persuasion chapter 9


The next morning, Anne went to the White Hart. Captain Wentworth was there visiting his friend Captain Harville. Anne tried to be calm. If he still loves me and I still love him (which I certainly do), she thought, surely we’ll understand each other before long.

‘Anne!’ cried Mary, who was standing by the window. ‘Come and look! There’s Mrs Clay and Mr Elliot!’

‘It can’t be,’ said Anne, going to the window. ‘He’s in Thornberry until tomorrow evening.’

Captain Wentworth was looking at her, and she felt sorry that she had spoken. She turned and looked out of the window, it really was Mr Elliot. In order to correct any wrong impression her words might have given Captain Wentworth, she said, ‘Oh! It is him. I must have been mistaken. I wasn’t listening very closely when he spoke about his plans.’

Charles went up to Mrs Musgrove and said, ‘Mother, I have a surprise for you. I have taken a box at the theatre for tomorrow night. I know you love the theatre. There’s space for nine people. Captain Wentworth says he’ll come, and I know Anne likes the theatre. We all do.’

‘Charles!’ cried Mary. ‘You’ve forgotten that my father is giving a party tomorrow night, and we’re all invited. Lady Dalrymple will be there and Mr Elliot, my father’s heir. Surely you want to meet him?’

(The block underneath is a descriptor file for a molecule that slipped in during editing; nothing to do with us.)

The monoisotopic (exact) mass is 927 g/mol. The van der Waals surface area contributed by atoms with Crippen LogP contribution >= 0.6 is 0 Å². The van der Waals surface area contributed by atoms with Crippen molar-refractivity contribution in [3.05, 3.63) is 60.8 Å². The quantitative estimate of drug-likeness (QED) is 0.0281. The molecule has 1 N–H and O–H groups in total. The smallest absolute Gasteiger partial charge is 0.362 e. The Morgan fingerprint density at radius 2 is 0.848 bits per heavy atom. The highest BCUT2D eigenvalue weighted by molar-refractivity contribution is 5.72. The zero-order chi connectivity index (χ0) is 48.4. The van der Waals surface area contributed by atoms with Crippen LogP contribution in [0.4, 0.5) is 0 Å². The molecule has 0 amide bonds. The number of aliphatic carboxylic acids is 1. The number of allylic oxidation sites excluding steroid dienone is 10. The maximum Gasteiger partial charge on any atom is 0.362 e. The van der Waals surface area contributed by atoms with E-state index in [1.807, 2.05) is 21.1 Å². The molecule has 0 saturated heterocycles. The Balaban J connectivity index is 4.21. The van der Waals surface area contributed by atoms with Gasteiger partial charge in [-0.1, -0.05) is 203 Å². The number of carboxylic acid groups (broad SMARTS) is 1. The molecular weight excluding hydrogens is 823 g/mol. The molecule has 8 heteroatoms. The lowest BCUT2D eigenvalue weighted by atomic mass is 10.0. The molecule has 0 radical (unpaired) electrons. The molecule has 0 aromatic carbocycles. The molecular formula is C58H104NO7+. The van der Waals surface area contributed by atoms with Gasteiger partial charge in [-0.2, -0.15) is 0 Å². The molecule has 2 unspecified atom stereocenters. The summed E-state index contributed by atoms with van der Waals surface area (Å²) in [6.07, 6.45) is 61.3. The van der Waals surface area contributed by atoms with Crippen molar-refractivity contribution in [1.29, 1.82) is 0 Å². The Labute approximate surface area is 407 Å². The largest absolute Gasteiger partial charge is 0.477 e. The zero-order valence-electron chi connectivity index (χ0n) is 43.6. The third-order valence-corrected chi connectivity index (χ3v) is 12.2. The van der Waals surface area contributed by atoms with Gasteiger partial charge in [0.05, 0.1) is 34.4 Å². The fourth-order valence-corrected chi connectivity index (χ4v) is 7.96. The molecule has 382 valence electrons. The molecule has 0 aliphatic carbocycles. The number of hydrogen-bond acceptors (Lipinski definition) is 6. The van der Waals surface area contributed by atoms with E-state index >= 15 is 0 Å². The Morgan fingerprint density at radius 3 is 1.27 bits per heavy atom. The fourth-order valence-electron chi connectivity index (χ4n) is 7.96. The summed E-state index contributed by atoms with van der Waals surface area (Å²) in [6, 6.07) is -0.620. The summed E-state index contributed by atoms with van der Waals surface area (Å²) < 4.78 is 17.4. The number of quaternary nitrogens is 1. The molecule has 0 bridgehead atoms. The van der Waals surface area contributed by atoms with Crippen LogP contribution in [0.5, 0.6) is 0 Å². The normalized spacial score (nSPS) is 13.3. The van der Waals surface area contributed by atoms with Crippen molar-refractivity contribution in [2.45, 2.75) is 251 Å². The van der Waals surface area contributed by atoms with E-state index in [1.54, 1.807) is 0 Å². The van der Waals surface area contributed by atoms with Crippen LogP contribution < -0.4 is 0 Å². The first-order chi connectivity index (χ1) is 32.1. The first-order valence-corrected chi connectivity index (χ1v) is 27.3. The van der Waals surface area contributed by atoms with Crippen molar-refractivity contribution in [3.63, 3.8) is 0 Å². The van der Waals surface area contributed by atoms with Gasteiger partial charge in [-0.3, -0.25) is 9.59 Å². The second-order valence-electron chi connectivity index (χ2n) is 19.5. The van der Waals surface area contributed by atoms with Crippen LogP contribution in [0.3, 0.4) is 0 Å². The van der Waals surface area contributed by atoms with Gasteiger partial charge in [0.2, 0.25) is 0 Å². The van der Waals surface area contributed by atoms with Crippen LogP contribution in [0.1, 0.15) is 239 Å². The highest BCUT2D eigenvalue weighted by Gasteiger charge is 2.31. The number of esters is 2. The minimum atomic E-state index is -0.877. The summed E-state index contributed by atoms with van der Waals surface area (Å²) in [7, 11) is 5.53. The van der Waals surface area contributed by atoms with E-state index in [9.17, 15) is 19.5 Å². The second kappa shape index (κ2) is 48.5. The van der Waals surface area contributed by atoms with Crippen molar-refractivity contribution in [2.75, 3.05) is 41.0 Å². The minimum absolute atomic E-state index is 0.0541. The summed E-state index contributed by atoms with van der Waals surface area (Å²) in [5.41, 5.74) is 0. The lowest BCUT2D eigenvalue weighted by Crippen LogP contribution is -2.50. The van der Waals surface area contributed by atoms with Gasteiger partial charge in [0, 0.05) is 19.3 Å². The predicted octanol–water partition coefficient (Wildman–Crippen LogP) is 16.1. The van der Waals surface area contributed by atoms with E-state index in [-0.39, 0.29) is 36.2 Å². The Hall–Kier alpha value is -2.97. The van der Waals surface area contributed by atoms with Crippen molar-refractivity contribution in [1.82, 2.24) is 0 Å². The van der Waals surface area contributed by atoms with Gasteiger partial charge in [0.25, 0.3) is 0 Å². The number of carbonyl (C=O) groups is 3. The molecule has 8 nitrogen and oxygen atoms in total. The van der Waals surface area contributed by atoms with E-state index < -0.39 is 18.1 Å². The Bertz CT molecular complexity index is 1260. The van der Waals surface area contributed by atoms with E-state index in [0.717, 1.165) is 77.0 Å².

‘Why should I?’ said Charles. ‘Mr Elliot is nothing to me.’

Captain Wentworth had been listening intently to this conversation. At this last remark, Captain Wentworth’s eyes moved from Charles to Anne.

Then Mrs Musgrove said to Charles, ‘You’d better go back to the theatre and change the box to Tuesday night. If there’s a party at her father’s house, Anne will have to go to it, and we don’t want to go to the theatre without Anne.’

‘I’d much prefer to go to the theatre than stay home for my father’s party,’ said Anne. ‘But perhaps it would be best to go on Tuesday instead.’

Captain Wentworth came over and sat by Anne. ‘Don’t you like parties?’ he asked.

‘No,’ she replied.

‘I remember you didn’t use to like them, but people change over time.’

‘I haven’t changed much,’ said Anne, hoping to suggest to him that her love was unchanged. But then she realised he might think she meant the opposite: that she would still refuse to marry him. She fell silent and blushed in confusion.

‘Eight and a half years is a very long time,’ he said.

Just then the door opened and Sir Walter, Elizabeth and Mrs Clay came in.

‘We’ve come with invitations to our party,’ said Elizabeth and she handed an invitation to everyone there, including Captain Wentworth. Captain Wentworth thanked her but did not say whether he would come to the party. After they had left, he stood staring at the invitation in confusion. Anne understood him. He could not accept the invitation as an apology for all their insulting behaviour in the past.

That evening, at home, she thought about these things a lot. Would Captain Wentworth come to the party? She had no idea.

Turning to Mrs Clay, she said, ‘I saw you talking to Mr Elliot in the street today. I had thought he was in Thornberry.’

‘Oh, yes! I forgot to tell you,’ said Mrs Clay. ‘I was surprised to see him too. He told me why he hadn’t yet left for Thornberry, but I forget what he said — I wasn’t really listening. I remember he said that he would definitely be back in time for the party tomorrow.’


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